EMCO: Suspension of glove factories' operations affect earnings, overseas interests, says Maybank IB

Maybank IB said that the suspension of the glove factories in Selangor is expected to affect about 55 per cent of Top Glove’s and 100 per cent of Hartalega and Kossan’s total production capacity. — Reuters pic
Maybank IB said that the suspension of the glove factories in Selangor is expected to affect about 55 per cent of Top Glove’s and 100 per cent of Hartalega and Kossan’s total production capacity. — Reuters pic

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KUALA LUMPUR, July 7 — The temporary shutdown of glove factories will not only affect companies’ earnings but could also jeopardise their relationships with overseas buyers, especially when Malaysian glovemakers are facing escalating competition from China’s glovemakers.

In a research note today, Maybank Investment Bank (Maybank IB) noted that Top Glove, Hartalega and Kossan had suspended the operations of their respective glove manufacturing facilities in Selangor yesterday due to the enforcement of the Enhanced movement control order (EMCO).

The investment bank said it was taken aback by the latest development as the glove is one of the personal protective equipment (PPE) essential items, and the factories had been allowed to operate during the first MCO.

“Assuming a two-week suspension of glove factories in Selangor under EMCO, we expect our financial year 2021 (FY21) core net profit forecasts for Top Glove and Kossan to decline by 7.4 per cent and 16 per cent, respectively,” it said.

Maybank IB forecasts that Hartalega’s net profit could drop by 16 per cent in FY22 due to the suspension of operations.

It added that the suspension of the glove factories in Selangor is expected to affect about 55 per cent of Top Glove’s and 100 per cent of Hartalega and Kossan’s total production capacity.

The investment bank noted that while the impact on the glove companies’ earnings is still manageable and temporary, investor’s sentiment towards the glove counters could be further eroded by the latest development.

The sector’s outlook is currently clouded by ongoing negative news such as declining average selling price (ASP) due to intensifying competition among the new and existing glove players, as well as environmental, social and governance risks.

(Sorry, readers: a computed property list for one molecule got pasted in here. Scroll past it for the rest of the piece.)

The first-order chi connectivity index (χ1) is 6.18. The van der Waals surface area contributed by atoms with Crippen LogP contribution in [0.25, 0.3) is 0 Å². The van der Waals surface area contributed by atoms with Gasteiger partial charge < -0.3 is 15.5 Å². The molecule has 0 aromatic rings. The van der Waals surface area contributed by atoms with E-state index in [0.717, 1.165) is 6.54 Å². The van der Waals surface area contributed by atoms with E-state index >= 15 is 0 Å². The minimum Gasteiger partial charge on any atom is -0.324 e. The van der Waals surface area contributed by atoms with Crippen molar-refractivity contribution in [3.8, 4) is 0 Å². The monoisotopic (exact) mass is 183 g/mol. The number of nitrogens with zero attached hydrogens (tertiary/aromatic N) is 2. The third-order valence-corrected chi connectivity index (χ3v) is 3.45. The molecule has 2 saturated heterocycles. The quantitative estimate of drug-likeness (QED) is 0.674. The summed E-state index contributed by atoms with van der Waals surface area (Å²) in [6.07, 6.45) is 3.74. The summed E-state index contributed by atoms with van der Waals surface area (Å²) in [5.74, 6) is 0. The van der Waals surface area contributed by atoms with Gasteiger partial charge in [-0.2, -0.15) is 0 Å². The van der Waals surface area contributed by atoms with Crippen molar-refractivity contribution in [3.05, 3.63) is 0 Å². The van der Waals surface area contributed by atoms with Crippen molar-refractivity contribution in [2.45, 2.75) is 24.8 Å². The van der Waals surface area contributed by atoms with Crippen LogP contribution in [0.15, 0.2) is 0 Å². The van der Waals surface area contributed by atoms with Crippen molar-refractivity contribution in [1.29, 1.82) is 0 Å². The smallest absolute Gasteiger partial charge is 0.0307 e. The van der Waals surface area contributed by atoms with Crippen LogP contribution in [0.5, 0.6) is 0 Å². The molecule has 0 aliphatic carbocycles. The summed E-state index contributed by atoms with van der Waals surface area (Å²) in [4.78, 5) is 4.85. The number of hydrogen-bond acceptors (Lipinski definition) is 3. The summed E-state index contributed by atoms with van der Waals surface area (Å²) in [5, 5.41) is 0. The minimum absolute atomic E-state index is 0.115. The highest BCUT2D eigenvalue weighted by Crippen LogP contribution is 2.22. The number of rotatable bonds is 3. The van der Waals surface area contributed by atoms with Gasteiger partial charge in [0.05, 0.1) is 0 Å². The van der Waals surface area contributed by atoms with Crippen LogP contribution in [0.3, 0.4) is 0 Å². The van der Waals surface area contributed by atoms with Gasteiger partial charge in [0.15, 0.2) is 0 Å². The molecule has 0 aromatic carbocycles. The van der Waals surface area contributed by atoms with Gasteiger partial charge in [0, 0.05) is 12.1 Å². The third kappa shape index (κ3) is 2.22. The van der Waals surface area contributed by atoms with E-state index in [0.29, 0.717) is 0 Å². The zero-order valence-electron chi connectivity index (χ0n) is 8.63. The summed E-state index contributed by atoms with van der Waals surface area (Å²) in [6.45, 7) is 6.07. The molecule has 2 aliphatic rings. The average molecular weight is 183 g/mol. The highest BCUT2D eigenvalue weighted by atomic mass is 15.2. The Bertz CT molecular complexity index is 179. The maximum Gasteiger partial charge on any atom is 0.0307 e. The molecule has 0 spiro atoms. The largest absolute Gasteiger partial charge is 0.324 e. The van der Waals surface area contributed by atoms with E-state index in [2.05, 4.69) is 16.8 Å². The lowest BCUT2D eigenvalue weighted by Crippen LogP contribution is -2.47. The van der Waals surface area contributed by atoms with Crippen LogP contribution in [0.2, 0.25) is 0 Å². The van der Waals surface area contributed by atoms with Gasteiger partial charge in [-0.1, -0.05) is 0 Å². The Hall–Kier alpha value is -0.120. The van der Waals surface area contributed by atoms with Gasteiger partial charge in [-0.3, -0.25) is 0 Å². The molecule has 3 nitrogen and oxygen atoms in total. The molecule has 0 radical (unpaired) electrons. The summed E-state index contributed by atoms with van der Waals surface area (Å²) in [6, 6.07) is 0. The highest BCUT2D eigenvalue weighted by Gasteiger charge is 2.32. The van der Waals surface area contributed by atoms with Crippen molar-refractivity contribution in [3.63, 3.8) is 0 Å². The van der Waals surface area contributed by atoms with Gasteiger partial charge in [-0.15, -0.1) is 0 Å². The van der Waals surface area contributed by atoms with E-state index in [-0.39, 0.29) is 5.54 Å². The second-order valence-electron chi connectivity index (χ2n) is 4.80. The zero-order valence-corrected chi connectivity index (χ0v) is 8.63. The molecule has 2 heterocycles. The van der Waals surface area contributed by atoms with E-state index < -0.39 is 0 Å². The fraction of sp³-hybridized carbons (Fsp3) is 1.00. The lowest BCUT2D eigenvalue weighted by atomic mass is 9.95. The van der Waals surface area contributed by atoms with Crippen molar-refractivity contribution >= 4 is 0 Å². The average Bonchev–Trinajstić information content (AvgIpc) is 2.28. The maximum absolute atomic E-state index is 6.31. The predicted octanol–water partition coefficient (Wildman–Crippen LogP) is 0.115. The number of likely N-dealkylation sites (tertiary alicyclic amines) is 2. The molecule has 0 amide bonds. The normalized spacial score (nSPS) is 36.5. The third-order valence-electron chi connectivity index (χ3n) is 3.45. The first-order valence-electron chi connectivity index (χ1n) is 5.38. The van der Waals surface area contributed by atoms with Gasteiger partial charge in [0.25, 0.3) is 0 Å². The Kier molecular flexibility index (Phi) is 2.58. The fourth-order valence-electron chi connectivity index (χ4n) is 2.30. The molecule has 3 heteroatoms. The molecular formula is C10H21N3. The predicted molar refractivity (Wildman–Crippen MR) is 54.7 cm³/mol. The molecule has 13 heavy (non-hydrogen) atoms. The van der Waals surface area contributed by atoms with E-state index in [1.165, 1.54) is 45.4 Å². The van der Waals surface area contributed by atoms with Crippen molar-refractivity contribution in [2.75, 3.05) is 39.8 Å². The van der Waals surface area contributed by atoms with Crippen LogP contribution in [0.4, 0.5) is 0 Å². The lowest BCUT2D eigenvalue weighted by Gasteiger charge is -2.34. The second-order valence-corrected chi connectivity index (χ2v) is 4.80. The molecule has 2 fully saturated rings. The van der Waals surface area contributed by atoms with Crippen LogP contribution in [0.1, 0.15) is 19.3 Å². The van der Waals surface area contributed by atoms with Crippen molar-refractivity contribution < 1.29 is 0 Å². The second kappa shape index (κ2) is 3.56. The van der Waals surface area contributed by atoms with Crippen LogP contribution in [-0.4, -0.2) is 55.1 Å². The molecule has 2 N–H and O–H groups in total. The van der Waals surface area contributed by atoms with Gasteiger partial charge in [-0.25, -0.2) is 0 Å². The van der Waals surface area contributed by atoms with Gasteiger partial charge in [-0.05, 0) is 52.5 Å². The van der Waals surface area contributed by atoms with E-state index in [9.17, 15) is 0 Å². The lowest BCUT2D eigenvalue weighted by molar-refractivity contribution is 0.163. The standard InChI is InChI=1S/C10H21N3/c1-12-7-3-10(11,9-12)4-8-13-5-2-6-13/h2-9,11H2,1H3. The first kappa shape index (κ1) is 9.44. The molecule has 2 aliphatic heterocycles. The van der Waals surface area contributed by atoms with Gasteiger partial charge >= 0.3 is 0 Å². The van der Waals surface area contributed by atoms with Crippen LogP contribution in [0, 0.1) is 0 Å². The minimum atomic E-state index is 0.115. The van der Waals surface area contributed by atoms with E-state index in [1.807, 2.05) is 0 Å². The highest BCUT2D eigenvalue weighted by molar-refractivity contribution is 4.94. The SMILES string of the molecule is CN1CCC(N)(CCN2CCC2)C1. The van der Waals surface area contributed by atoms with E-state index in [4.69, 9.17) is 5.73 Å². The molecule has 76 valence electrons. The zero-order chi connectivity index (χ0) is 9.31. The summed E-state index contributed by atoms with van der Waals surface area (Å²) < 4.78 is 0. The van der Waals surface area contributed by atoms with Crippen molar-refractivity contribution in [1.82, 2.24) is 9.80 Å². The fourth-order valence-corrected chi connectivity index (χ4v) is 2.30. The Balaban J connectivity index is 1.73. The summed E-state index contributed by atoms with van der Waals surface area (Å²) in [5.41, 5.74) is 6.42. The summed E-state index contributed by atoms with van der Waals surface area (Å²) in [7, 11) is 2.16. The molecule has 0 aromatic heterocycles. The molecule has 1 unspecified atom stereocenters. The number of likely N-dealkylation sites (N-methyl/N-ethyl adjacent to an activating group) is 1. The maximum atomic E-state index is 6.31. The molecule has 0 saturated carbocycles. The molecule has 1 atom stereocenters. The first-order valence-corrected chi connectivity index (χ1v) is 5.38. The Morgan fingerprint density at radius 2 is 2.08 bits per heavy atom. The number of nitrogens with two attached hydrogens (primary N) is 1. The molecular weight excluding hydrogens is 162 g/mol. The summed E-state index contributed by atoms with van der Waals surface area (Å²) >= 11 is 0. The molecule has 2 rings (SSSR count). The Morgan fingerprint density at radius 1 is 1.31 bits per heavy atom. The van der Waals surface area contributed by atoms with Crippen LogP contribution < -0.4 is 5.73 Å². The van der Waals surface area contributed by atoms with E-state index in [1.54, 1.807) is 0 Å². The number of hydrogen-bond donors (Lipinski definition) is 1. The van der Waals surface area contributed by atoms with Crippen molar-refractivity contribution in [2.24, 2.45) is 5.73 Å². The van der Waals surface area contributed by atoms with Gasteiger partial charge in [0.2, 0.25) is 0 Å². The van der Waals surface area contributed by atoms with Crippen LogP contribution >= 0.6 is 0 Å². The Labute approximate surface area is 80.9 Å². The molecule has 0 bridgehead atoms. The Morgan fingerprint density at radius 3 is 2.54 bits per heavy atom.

In a separate note, AmInvestment Bank said the shutdown will likely decelerate the slide in the glove’s ASP, as supply is temporarily capped.

“We believe that the EMCO will be implemented for at least one month, before a return to MCO conditions.

“We do not discount the possibility that these companies will be granted approvals to resume production, given the importance of gloves in managing the spread of Covid-19,” it added.

The investment bank adjusted its fair values of glove companies to incorporate the EMCO and MCO disruptions, slower declines in glove’s ASP and a sharp drop in post-pandemic glove demand.

It had also lowered its price-to-earnings ratios to factor in the factory closure-induced negative investor sentiment.

“We urge investors to look past supernormal profits brought about by the spike in cases due to the Delta variant.

“The variant may result in gentler drops in quarterly earnings, but we doubt it will affect post-pandemic glove demand in a significant way, even if the virus becomes endemic,” said AmInvestment Bank.

It noted that the Delta variant would slow the fall in glove’s ASP, as glove urgency is buoyed by the rise in cases, and the smaller decline in the ASP would help support earnings of the glove companies in the next 12 months.

As at 10.45am, Hartalega rose three sen to RM7.09, Top Glove fell two sen to RM3,92, and Supermax was flat at RM3.14. — Bernama

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